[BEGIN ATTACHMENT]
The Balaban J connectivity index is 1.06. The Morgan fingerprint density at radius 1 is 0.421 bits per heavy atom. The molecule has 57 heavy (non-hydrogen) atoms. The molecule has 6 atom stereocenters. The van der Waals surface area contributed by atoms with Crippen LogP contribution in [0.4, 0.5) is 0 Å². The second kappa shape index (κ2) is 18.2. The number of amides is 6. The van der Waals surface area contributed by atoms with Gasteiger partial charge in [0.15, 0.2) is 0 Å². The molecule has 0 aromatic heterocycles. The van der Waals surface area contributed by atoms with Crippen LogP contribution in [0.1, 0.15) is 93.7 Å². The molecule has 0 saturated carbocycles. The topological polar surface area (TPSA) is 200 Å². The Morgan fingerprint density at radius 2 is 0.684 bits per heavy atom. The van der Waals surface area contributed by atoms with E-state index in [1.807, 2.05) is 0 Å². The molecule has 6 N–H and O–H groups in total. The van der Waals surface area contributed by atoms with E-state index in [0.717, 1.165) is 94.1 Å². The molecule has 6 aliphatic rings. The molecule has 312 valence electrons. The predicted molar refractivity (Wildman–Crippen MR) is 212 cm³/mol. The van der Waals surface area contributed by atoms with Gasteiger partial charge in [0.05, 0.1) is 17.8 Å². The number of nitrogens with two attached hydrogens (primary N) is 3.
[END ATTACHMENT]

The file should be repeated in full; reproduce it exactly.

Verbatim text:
The Balaban J connectivity index is 1.06. The Morgan fingerprint density at radius 1 is 0.421 bits per heavy atom. The molecule has 57 heavy (non-hydrogen) atoms. The molecule has 6 atom stereocenters. The van der Waals surface area contributed by atoms with Crippen LogP contribution in [0.4, 0.5) is 0 Å². The second kappa shape index (κ2) is 18.2. The number of amides is 6. The van der Waals surface area contributed by atoms with Gasteiger partial charge in [0.15, 0.2) is 0 Å². The molecule has 0 aromatic heterocycles. The van der Waals surface area contributed by atoms with Crippen LogP contribution in [0.1, 0.15) is 93.7 Å². The molecule has 0 saturated carbocycles. The topological polar surface area (TPSA) is 200 Å². The Morgan fingerprint density at radius 2 is 0.684 bits per heavy atom. The van der Waals surface area contributed by atoms with E-state index in [1.807, 2.05) is 0 Å². The molecule has 6 N–H and O–H groups in total. The van der Waals surface area contributed by atoms with E-state index in [0.717, 1.165) is 94.1 Å². The molecule has 6 aliphatic rings. The molecule has 312 valence electrons. The predicted molar refractivity (Wildman–Crippen MR) is 212 cm³/mol. The van der Waals surface area contributed by atoms with Gasteiger partial charge in [0.05, 0.1) is 17.8 Å². The number of nitrogens with two attached hydrogens (primary N) is 3.